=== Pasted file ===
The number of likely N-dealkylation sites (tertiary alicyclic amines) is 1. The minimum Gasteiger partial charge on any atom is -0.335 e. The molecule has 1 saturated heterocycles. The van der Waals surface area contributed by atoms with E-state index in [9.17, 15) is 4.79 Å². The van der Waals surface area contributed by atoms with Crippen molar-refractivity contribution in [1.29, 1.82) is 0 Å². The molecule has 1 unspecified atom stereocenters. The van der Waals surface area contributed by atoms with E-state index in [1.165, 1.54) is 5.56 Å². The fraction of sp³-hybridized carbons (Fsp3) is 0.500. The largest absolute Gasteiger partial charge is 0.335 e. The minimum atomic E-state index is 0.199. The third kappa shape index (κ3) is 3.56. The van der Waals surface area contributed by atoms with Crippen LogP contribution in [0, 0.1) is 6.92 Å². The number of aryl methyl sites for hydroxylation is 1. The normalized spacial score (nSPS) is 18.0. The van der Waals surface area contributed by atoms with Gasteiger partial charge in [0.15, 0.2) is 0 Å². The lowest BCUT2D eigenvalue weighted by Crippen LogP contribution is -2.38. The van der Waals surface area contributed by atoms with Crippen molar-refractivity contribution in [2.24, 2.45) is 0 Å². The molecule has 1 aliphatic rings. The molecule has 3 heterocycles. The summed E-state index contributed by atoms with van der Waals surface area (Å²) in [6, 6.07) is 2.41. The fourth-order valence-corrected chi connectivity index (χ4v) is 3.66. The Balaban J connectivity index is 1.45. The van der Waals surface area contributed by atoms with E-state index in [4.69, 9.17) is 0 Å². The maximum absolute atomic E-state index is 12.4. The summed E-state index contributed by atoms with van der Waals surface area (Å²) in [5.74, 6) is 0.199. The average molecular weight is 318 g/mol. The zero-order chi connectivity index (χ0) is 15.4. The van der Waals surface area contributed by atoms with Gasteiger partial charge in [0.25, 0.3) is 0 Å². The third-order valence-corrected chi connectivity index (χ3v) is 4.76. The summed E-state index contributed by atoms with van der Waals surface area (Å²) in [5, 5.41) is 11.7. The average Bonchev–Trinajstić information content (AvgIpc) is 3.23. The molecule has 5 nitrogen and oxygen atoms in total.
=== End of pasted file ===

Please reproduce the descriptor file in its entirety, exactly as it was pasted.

The number of likely N-dealkylation sites (tertiary alicyclic amines) is 1. The minimum Gasteiger partial charge on any atom is -0.335 e. The molecule has 1 saturated heterocycles. The van der Waals surface area contributed by atoms with E-state index in [9.17, 15) is 4.79 Å². The van der Waals surface area contributed by atoms with Crippen molar-refractivity contribution in [1.29, 1.82) is 0 Å². The molecule has 1 unspecified atom stereocenters. The van der Waals surface area contributed by atoms with E-state index in [1.165, 1.54) is 5.56 Å². The fraction of sp³-hybridized carbons (Fsp3) is 0.500. The largest absolute Gasteiger partial charge is 0.335 e. The minimum atomic E-state index is 0.199. The third kappa shape index (κ3) is 3.56. The van der Waals surface area contributed by atoms with Crippen LogP contribution in [0, 0.1) is 6.92 Å². The number of aryl methyl sites for hydroxylation is 1. The normalized spacial score (nSPS) is 18.0. The van der Waals surface area contributed by atoms with Gasteiger partial charge in [0.15, 0.2) is 0 Å². The lowest BCUT2D eigenvalue weighted by Crippen LogP contribution is -2.38. The van der Waals surface area contributed by atoms with Crippen molar-refractivity contribution in [2.24, 2.45) is 0 Å². The molecule has 1 aliphatic rings. The molecule has 3 heterocycles. The summed E-state index contributed by atoms with van der Waals surface area (Å²) in [6, 6.07) is 2.41. The fourth-order valence-corrected chi connectivity index (χ4v) is 3.66. The Balaban J connectivity index is 1.45. The van der Waals surface area contributed by atoms with E-state index in [4.69, 9.17) is 0 Å². The maximum absolute atomic E-state index is 12.4. The summed E-state index contributed by atoms with van der Waals surface area (Å²) in [5.74, 6) is 0.199. The average molecular weight is 318 g/mol. The zero-order chi connectivity index (χ0) is 15.4. The van der Waals surface area contributed by atoms with Gasteiger partial charge in [0.25, 0.3) is 0 Å². The third-order valence-corrected chi connectivity index (χ3v) is 4.76. The summed E-state index contributed by atoms with van der Waals surface area (Å²) in [5, 5.41) is 11.7. The average Bonchev–Trinajstić information content (AvgIpc) is 3.23. The molecule has 5 nitrogen and oxygen atoms in total.